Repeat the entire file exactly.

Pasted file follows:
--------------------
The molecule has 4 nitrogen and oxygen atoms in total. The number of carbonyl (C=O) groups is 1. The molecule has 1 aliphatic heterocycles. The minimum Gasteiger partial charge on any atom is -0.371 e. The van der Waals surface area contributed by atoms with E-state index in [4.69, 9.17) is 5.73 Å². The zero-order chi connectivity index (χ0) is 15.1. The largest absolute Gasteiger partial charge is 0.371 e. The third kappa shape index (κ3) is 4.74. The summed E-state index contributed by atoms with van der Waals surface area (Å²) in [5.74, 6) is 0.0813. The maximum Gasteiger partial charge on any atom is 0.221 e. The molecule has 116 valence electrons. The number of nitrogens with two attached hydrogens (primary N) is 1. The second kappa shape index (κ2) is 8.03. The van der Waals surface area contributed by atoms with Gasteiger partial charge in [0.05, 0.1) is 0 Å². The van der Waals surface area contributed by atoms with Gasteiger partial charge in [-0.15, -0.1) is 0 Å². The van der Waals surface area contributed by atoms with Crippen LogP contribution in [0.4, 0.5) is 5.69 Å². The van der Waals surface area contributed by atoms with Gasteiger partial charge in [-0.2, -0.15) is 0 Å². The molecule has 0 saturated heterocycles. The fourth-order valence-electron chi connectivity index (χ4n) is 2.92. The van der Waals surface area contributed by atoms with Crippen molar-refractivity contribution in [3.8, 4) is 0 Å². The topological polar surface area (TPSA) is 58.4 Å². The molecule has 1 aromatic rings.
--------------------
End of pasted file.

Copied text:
The molecule has 4 nitrogen and oxygen atoms in total. The number of carbonyl (C=O) groups is 1. The molecule has 1 aliphatic heterocycles. The minimum Gasteiger partial charge on any atom is -0.371 e. The van der Waals surface area contributed by atoms with E-state index in [4.69, 9.17) is 5.73 Å². The zero-order chi connectivity index (χ0) is 15.1. The largest absolute Gasteiger partial charge is 0.371 e. The third kappa shape index (κ3) is 4.74. The summed E-state index contributed by atoms with van der Waals surface area (Å²) in [5.74, 6) is 0.0813. The maximum Gasteiger partial charge on any atom is 0.221 e. The molecule has 116 valence electrons. The number of nitrogens with two attached hydrogens (primary N) is 1. The second kappa shape index (κ2) is 8.03. The van der Waals surface area contributed by atoms with Gasteiger partial charge in [0.05, 0.1) is 0 Å². The van der Waals surface area contributed by atoms with Gasteiger partial charge in [-0.15, -0.1) is 0 Å². The van der Waals surface area contributed by atoms with Crippen LogP contribution in [0.4, 0.5) is 5.69 Å². The van der Waals surface area contributed by atoms with Gasteiger partial charge in [-0.2, -0.15) is 0 Å². The molecule has 0 saturated heterocycles. The fourth-order valence-electron chi connectivity index (χ4n) is 2.92. The van der Waals surface area contributed by atoms with Crippen molar-refractivity contribution in [3.8, 4) is 0 Å². The topological polar surface area (TPSA) is 58.4 Å². The molecule has 1 aromatic rings.